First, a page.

No claims discounts can be 60% or 70% if people build them up long enough; that makes a substantial difference to premiums. However, I come back to my original point: insurers compete, but if the amount of money that comes in from premiums is less than what is paid out in claims, that will lead to a problem. Premiums exist to cover the cost of claims, which is what they do. The variation in that reflects the claims costs.

 

I will add a rider: despite road safety increasing year on year, claims rise all the time; that is a problem across the United Kingdom That may be a societal issue, but it is the case nevertheless. There are more claims than ever before.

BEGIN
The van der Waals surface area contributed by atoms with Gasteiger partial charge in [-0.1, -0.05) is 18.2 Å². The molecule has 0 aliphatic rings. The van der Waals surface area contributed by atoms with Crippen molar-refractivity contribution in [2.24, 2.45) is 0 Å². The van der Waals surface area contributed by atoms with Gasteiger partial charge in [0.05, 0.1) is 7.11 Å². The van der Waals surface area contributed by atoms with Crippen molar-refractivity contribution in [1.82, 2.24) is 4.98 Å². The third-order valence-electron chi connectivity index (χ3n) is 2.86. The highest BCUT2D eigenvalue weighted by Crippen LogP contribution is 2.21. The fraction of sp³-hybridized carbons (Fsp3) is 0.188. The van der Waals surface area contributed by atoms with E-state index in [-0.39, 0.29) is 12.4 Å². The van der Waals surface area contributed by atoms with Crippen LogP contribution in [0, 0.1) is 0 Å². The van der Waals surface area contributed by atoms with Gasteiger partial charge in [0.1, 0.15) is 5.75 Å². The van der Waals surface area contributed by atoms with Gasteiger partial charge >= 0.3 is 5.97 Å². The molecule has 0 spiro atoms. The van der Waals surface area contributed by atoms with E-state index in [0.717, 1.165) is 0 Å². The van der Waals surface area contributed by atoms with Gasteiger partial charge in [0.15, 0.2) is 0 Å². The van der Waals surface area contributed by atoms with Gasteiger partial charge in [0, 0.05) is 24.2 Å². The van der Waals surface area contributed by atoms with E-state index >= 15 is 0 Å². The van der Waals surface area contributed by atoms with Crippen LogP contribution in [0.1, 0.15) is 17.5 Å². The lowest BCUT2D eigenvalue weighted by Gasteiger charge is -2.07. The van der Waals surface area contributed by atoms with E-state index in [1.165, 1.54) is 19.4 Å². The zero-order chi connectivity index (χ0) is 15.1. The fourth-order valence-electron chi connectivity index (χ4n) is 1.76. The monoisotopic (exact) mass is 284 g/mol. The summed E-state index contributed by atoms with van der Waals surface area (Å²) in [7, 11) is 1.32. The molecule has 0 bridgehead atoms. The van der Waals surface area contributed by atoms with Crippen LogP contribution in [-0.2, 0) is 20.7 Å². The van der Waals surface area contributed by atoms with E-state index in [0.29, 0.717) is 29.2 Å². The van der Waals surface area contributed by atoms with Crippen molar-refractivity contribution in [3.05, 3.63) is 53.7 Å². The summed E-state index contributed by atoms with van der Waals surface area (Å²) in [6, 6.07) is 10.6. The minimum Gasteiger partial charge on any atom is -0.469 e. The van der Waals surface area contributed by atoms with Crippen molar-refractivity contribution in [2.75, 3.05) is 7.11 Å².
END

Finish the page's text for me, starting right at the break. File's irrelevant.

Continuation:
Ms Purvis:

I want to ask you about home insurance, and about contents and buildings insurance in particular. My constituency has suffered from floods in recent years. The cost of insurance for householders in those flood-risk areas has increased to the point at which the excess on insurance policies is prohibitive in respect of taking out insurance. The excess on one householder’s insurance was £5,000. How do you hope to market a policy to a customer with such an excess?

 

Mr Starling:

An important component of property insurance risk is where a person lives and where their house is located; if a person lives in an area of high flood risk, that will be reflected in their premium. I live in an area of London that is prone to subsidence, and that affects my premium; however, the flood component is less. That is universal in how insurance operates.